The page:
I love making things by hand, whether they are gifts for someone I love or something for my home. My Mum has a sewing machine and I remember her making all sorts of things when I was little (a mermaid tail for my very favourite Barbie might be my all time favourite), but her patchwork quilts and cushions are heirlooms. She taught me to sew so my love of making started with her. But, more than ever, as a stay at home mummy, I feel a great sense of pride when I can add value to things. I don’t earn a wage, so I feel such a sense of accomplishment when I can make something out of nothing, or something beautiful and useful out of something basic. Generally all it takes is some time and I feel such a lot of pleasure when I look at or give something I’ve made. Here begins a little series on handmade gifts and things for the home. They will be inexpensive, but beautiful and made with love.
Twenty minutes plus £3.49 equals six pretty, summery napkins or placemats which bring a smile everytime I see them…and my two girls were with me while I made them. That’s how quick and easy they are. Granted, I do have a sewing machine and our extra long winter meant I had enough time to do a deep clean of the study and find the perfect spot to set up my machine permanently; but these are so easy to make. Carving out a little bit of time to dust off your machine will make you feel so good!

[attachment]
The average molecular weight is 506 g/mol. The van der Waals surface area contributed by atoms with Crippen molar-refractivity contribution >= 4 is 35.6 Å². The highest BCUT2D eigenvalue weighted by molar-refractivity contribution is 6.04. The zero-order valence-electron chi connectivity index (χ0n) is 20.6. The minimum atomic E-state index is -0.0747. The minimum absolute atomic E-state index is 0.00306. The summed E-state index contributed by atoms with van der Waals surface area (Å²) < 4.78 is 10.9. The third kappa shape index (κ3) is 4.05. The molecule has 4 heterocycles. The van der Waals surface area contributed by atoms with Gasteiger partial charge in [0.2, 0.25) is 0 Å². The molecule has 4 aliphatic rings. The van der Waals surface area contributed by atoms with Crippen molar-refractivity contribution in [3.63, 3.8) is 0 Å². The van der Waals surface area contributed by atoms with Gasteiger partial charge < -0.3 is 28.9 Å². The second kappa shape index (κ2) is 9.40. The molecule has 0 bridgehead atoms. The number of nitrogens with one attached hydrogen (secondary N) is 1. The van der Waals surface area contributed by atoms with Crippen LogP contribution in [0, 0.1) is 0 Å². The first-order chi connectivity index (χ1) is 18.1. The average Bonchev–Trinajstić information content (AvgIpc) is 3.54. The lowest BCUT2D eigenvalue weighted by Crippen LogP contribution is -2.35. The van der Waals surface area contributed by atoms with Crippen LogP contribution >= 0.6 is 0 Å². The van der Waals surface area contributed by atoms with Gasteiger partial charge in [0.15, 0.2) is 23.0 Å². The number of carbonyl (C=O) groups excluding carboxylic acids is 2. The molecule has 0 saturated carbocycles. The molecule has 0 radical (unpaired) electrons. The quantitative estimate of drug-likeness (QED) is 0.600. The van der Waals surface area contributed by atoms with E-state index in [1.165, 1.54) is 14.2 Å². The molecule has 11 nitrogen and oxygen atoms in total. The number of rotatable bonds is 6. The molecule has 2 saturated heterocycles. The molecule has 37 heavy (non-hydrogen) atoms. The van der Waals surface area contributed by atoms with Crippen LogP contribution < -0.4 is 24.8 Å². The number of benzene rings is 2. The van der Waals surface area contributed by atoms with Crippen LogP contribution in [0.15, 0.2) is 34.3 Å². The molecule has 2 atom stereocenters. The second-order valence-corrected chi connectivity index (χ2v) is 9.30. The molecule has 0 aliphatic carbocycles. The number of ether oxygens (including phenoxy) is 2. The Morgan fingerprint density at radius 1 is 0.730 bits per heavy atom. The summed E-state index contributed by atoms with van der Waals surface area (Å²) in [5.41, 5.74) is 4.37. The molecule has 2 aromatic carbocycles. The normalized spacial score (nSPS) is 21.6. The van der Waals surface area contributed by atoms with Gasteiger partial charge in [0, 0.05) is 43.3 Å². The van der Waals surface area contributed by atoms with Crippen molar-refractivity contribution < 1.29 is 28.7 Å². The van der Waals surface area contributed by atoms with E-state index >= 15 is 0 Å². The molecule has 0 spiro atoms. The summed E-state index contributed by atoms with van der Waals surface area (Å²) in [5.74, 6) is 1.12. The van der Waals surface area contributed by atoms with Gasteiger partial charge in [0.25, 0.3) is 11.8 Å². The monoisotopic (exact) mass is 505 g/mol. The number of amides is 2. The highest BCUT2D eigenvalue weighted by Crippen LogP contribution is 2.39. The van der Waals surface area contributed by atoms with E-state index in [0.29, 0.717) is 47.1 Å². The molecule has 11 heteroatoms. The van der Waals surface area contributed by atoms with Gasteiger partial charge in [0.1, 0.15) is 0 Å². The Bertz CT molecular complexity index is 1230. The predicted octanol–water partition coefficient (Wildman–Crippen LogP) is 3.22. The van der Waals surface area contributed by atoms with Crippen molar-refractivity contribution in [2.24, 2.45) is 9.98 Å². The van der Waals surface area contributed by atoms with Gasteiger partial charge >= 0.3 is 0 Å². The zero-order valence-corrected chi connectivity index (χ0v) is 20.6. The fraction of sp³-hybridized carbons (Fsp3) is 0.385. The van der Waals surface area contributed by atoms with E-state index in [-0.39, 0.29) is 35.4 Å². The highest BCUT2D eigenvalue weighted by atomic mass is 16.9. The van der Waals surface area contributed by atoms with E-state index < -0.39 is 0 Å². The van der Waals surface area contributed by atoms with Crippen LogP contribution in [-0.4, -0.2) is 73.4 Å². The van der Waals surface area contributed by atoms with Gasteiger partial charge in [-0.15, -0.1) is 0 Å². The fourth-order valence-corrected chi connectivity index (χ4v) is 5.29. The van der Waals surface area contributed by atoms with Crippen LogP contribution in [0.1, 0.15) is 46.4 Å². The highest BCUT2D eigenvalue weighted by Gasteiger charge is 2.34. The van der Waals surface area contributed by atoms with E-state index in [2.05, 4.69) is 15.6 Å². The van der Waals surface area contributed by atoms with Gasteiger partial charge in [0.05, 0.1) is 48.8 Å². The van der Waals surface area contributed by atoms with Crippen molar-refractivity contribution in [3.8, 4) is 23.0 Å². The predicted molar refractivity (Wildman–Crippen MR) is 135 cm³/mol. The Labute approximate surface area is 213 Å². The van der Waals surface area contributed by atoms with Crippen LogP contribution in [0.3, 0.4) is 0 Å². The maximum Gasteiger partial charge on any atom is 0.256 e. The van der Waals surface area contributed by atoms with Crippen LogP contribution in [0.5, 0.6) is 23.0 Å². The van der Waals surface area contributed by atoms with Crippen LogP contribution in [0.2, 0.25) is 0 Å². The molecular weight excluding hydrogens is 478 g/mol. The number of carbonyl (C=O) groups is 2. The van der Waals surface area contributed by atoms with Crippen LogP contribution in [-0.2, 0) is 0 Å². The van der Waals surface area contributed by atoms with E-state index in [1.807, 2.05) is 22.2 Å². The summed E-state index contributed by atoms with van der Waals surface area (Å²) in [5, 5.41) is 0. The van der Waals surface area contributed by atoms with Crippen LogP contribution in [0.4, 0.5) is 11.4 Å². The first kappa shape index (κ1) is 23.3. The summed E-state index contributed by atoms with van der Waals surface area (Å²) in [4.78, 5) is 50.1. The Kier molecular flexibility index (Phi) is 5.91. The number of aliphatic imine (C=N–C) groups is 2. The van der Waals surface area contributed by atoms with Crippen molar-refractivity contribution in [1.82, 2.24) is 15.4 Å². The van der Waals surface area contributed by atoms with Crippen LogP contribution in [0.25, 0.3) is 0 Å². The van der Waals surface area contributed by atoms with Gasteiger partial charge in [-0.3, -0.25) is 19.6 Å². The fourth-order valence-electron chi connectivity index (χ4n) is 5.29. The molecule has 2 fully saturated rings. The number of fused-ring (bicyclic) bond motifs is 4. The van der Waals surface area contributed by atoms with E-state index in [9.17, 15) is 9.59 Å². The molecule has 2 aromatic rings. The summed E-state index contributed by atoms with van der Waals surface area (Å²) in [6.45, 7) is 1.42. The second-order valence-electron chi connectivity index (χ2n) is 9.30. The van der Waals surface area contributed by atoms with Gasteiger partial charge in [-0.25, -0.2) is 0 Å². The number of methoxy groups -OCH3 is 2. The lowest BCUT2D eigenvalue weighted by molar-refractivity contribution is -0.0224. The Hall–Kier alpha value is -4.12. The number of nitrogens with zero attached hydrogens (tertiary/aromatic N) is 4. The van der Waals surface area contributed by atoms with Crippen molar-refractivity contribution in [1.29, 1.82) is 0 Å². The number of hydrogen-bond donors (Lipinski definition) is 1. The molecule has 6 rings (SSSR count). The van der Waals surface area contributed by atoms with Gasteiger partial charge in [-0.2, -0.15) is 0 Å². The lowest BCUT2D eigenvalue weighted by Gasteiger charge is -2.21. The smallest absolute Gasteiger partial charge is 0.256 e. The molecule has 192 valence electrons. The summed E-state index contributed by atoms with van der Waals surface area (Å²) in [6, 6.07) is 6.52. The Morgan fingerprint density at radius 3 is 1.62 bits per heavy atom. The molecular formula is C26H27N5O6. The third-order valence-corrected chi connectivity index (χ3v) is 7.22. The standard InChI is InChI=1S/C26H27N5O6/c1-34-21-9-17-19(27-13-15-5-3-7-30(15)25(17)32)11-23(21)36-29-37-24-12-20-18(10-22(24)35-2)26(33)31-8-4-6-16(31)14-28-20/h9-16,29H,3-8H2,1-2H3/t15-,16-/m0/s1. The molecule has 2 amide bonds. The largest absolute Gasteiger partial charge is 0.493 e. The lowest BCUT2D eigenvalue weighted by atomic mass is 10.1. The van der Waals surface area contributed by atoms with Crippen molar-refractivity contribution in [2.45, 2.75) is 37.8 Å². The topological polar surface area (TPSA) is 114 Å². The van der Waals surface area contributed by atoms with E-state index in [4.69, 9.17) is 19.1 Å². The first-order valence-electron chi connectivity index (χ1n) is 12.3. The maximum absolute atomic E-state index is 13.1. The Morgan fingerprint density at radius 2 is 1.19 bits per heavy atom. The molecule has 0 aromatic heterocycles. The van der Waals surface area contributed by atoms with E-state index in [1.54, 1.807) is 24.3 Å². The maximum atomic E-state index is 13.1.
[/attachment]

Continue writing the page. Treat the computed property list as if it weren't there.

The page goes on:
I feel a bit of a fraud giving a how-to for these as they are a total cheat…a set of three pretty cotton teatowels from Aldi (£3.49) literally just sliced in half and the cut edge folded and hemmed. The girls watched two and a half episodes of Sarah and Duck while I whizzed them up. But for someone new to sewing I have added some more details below.
- cotton tea towels (generally they measure 50 by 70cm)
- scissors or fabric cutter, mat and ruler
- sewing machine and thread (I used white thread as the tea towels had been hemmed in white, polycotton thread is the best as it is much stronger than cotton)
- measure the longer side of your tea towels and cut them in half (my longer side was 70 so I ended up with two pieces of fabric 50 by 35 cm). Don’t fret too much about this…my tea towels certainly weren’t perfectly ‘square’ to begin with!
- the cut side will need to be hemmed to match the other three sides. I folded my cut edge over a centimetre and ran it through the machine. You can iron or pin your fold if you wish, but I didn’t think it was needed, particularly as it isn’t a very long length of material to put through the machine
- iron…or not!
And there you have it. Super fast and so pretty. The perfect size for napkins or placemats, although being so thin, they wouldn’t protect a table from something hot. Let me know if you give them a try and how you get on. I am definitely going to turn my ornamental Emma Bridgewater Christmas tea towels into some festive napkins!